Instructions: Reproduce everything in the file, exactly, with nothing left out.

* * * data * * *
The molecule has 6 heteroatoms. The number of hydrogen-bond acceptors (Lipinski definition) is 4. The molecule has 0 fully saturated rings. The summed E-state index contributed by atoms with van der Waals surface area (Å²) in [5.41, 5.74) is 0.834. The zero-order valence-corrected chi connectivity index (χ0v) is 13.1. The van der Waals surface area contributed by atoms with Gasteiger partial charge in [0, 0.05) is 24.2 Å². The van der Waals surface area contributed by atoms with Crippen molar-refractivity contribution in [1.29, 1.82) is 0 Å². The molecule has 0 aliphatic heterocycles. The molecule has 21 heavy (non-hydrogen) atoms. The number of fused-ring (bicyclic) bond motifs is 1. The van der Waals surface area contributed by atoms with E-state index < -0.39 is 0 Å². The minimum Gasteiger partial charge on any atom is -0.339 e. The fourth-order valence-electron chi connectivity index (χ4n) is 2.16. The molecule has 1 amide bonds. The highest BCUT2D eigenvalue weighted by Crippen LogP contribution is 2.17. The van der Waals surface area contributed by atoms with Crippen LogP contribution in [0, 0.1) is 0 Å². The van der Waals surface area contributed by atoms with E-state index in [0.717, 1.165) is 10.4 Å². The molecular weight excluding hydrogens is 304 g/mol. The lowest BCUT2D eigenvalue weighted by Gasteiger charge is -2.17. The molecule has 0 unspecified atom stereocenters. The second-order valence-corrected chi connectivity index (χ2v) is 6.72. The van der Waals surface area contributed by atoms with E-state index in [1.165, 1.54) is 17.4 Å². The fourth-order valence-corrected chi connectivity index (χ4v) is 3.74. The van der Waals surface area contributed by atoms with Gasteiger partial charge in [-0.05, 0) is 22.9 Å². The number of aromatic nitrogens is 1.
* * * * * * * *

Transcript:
The molecule has 6 heteroatoms. The number of hydrogen-bond acceptors (Lipinski definition) is 4. The molecule has 0 fully saturated rings. The summed E-state index contributed by atoms with van der Waals surface area (Å²) in [5.41, 5.74) is 0.834. The zero-order valence-corrected chi connectivity index (χ0v) is 13.1. The van der Waals surface area contributed by atoms with Gasteiger partial charge in [0, 0.05) is 24.2 Å². The van der Waals surface area contributed by atoms with Crippen molar-refractivity contribution in [1.29, 1.82) is 0 Å². The molecule has 0 aliphatic heterocycles. The molecule has 21 heavy (non-hydrogen) atoms. The number of fused-ring (bicyclic) bond motifs is 1. The van der Waals surface area contributed by atoms with E-state index < -0.39 is 0 Å². The minimum Gasteiger partial charge on any atom is -0.339 e. The fourth-order valence-electron chi connectivity index (χ4n) is 2.16. The molecule has 1 amide bonds. The highest BCUT2D eigenvalue weighted by Crippen LogP contribution is 2.17. The van der Waals surface area contributed by atoms with Crippen LogP contribution in [0, 0.1) is 0 Å². The van der Waals surface area contributed by atoms with E-state index in [0.717, 1.165) is 10.4 Å². The molecular weight excluding hydrogens is 304 g/mol. The lowest BCUT2D eigenvalue weighted by Gasteiger charge is -2.17. The molecule has 0 unspecified atom stereocenters. The second-order valence-corrected chi connectivity index (χ2v) is 6.72. The van der Waals surface area contributed by atoms with E-state index in [1.165, 1.54) is 17.4 Å². The fourth-order valence-corrected chi connectivity index (χ4v) is 3.74. The van der Waals surface area contributed by atoms with Gasteiger partial charge in [-0.05, 0) is 22.9 Å². The number of aromatic nitrogens is 1.